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Feminine Every Month (FEM Project LA) aims to destigmatize the period, and in doing so, provide menstrual supplies to homeless women in the Los Angeles area that most likely wouldn’t have access to the products otherwise. “FEM is a non-profit that aims to destigmatize the period while empowering women to own their femininity by providing menstrual supplies to homeless women in Los Angeles, California,” says Isabel. “We attempt to bridge communities by attracting a large variety of women of various ages to be proud of their period, instead of feeling ashamed, while providing decency to those who feel like getting their period is the most emotionally painful time of their month.” Added Grace, “FEM is about empowerment. It’s about empowering women to own their femininity by being open about their periods and contributing, helping, and reaching out to women who aren’t as lucky, to help to empower them and make their period a time that they aren’t ashamed of.” According to the FEM website, FEMProject.org, almost 47,000 women are homeless in Los Angeles. They simply do not have access to proper supplies, many being forced to make do with paper towels or makeshift paper products. Without proper supplies, says the site, “women risk infection and discomfort.” This organization has already helped to inform others of what homeless women go through, an issue that they felt really needed to be emphasized. “I had no idea that the homeless period was an issue, and I don’t think others realize either. It’s something that I really connect to because I complain about my own period, but I never took into perspective what others go through. Because it was an area that wasn’t covered, I thought we should make people aware,” said Grace. “I felt as though I had all these large aspirations in life, but they were all things that I couldn’t do right now as a 17-year-old. FEM is. It’s something that I can do now to solve an issue in my community,” said

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Isabel. “After holding the drive and raising over 3,000 supplies and seeing the impact we made, I didn’t see a reason to stop.” FEM is taking a stand to make this issue more well-known, through partnering with other organizations and being active on social media. “We have recently partnered with Lead Like Her to host an event where we will package menstrual supply kits,” says Isabel. Adds Grace, “We will connect with donors to supply menstrual products, as well as chocolate and other items to make it personable and bring smiles to the women that receive the kits.” Isabel and Grace aren’t stopping there. At their Downtown Women’s Center, they currently sponsor 25 women for six months at a time, and they plan on staying actively engaged with the community. “Our ultimate goal is to help as many people as possible. We want to build a lasting organization,” says Isabel. “We want to reach all of the women who would like to be involved and help all of those that need it,” adds Grace. --Isabel is passionate about human and women’s rights and has interned at Human Rights Watch and worked at Mendocino Farms. In the future, she wants to be an international human rights lawyer specializing in sex trafficking. She also has thoughts on opening a vocational school and primary school for girls and women who have been trafficked to keep them out of trafficking with micro-financing that will allow them to go to school. Grace has a love for both theater and the environment and has interned at 5 Gyres, an organization that helps to keep plastic out of the oceans. She wants to one day combine her love for theater and the arts with her passion for feminism and empowering women. Both girls attend Crossroads School for the Arts and Sciences.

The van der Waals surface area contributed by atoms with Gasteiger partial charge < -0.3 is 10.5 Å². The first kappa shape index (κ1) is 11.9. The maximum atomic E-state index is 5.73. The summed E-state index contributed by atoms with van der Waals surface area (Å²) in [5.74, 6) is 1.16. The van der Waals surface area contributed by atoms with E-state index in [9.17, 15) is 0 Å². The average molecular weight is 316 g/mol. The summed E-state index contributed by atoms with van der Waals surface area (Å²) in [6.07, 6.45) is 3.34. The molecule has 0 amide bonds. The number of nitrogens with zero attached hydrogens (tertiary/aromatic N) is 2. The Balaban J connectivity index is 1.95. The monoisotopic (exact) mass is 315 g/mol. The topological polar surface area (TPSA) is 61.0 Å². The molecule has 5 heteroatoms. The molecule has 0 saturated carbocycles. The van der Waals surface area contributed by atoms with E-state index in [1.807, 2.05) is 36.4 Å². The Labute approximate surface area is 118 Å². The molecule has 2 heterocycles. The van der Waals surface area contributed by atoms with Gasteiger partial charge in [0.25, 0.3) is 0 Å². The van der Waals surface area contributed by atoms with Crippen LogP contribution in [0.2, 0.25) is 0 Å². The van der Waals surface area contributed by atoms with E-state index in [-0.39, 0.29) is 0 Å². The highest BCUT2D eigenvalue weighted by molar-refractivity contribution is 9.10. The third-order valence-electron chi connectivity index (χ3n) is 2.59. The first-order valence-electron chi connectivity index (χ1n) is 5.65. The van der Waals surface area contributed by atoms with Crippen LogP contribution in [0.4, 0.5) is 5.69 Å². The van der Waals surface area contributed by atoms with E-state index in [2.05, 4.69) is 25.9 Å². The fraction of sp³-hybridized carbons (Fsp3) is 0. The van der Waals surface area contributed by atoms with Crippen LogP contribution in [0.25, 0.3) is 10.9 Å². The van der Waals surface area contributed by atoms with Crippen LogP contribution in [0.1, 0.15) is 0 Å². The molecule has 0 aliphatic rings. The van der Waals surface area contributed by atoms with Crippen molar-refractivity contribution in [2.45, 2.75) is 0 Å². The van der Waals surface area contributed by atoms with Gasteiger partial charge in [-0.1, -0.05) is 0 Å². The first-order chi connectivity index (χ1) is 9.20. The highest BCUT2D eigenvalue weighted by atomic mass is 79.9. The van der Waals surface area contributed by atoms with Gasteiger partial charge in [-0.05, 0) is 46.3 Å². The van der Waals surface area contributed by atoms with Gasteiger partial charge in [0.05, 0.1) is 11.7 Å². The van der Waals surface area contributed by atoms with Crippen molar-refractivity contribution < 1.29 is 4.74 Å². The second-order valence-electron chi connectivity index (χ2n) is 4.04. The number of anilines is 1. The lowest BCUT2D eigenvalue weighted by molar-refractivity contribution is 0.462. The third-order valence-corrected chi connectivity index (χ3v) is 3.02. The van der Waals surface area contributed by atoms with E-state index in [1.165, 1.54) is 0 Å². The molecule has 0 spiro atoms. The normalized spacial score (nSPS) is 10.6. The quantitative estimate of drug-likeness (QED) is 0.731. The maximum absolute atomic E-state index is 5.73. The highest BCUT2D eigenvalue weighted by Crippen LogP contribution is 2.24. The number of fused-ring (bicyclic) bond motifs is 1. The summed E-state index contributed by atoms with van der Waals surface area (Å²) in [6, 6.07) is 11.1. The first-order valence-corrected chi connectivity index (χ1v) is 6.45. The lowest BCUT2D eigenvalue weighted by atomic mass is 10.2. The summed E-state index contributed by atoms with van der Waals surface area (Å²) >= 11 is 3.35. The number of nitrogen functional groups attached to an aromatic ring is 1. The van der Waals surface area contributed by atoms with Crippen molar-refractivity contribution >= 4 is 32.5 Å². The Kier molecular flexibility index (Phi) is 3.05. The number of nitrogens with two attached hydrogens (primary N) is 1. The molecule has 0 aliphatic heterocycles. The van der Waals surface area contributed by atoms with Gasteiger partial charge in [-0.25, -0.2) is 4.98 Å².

Profile for izzie + sky

izzie + sky // issue 09  

feat. abigail halpin, andrew kearns, kimberly espinel, sam landreth, clover artisans, jan campbell, patti wagner, jera foster-fell, hanrie c...

izzie + sky // issue 09  

feat. abigail halpin, andrew kearns, kimberly espinel, sam landreth, clover artisans, jan campbell, patti wagner, jera foster-fell, hanrie c...

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